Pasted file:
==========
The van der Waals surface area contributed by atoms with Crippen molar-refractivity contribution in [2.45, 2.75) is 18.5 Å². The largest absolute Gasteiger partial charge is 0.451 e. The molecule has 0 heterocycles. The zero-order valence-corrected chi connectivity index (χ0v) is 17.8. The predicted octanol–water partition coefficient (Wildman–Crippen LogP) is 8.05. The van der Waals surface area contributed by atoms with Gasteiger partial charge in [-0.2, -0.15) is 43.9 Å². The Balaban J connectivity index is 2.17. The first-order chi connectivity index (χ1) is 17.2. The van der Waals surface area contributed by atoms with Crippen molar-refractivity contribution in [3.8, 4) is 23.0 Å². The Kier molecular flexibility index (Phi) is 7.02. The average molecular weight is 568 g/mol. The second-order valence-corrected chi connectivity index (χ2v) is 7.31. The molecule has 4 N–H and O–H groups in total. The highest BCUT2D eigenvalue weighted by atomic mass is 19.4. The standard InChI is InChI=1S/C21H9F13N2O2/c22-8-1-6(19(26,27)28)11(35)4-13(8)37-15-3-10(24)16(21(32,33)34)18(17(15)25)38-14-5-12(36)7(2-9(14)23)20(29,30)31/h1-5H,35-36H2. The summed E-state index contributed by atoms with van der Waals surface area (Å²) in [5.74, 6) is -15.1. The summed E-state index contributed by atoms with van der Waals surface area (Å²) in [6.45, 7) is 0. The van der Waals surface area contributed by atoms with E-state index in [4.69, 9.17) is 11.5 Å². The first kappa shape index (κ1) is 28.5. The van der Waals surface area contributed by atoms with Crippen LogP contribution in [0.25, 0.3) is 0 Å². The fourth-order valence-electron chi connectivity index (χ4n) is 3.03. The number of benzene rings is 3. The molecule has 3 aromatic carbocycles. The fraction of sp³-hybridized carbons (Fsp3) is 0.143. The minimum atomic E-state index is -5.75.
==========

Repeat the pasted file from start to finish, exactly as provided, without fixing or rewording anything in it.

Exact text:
The van der Waals surface area contributed by atoms with Crippen molar-refractivity contribution in [2.45, 2.75) is 18.5 Å². The largest absolute Gasteiger partial charge is 0.451 e. The molecule has 0 heterocycles. The zero-order valence-corrected chi connectivity index (χ0v) is 17.8. The predicted octanol–water partition coefficient (Wildman–Crippen LogP) is 8.05. The van der Waals surface area contributed by atoms with Gasteiger partial charge in [-0.2, -0.15) is 43.9 Å². The Balaban J connectivity index is 2.17. The first-order chi connectivity index (χ1) is 17.2. The van der Waals surface area contributed by atoms with Crippen molar-refractivity contribution in [3.8, 4) is 23.0 Å². The Kier molecular flexibility index (Phi) is 7.02. The average molecular weight is 568 g/mol. The second-order valence-corrected chi connectivity index (χ2v) is 7.31. The molecule has 4 N–H and O–H groups in total. The highest BCUT2D eigenvalue weighted by atomic mass is 19.4. The standard InChI is InChI=1S/C21H9F13N2O2/c22-8-1-6(19(26,27)28)11(35)4-13(8)37-15-3-10(24)16(21(32,33)34)18(17(15)25)38-14-5-12(36)7(2-9(14)23)20(29,30)31/h1-5H,35-36H2. The summed E-state index contributed by atoms with van der Waals surface area (Å²) in [5.74, 6) is -15.1. The summed E-state index contributed by atoms with van der Waals surface area (Å²) in [6.45, 7) is 0. The van der Waals surface area contributed by atoms with E-state index in [4.69, 9.17) is 11.5 Å². The first kappa shape index (κ1) is 28.5. The van der Waals surface area contributed by atoms with Crippen LogP contribution in [0.25, 0.3) is 0 Å². The fourth-order valence-electron chi connectivity index (χ4n) is 3.03. The number of benzene rings is 3. The molecule has 3 aromatic carbocycles. The fraction of sp³-hybridized carbons (Fsp3) is 0.143. The minimum atomic E-state index is -5.75.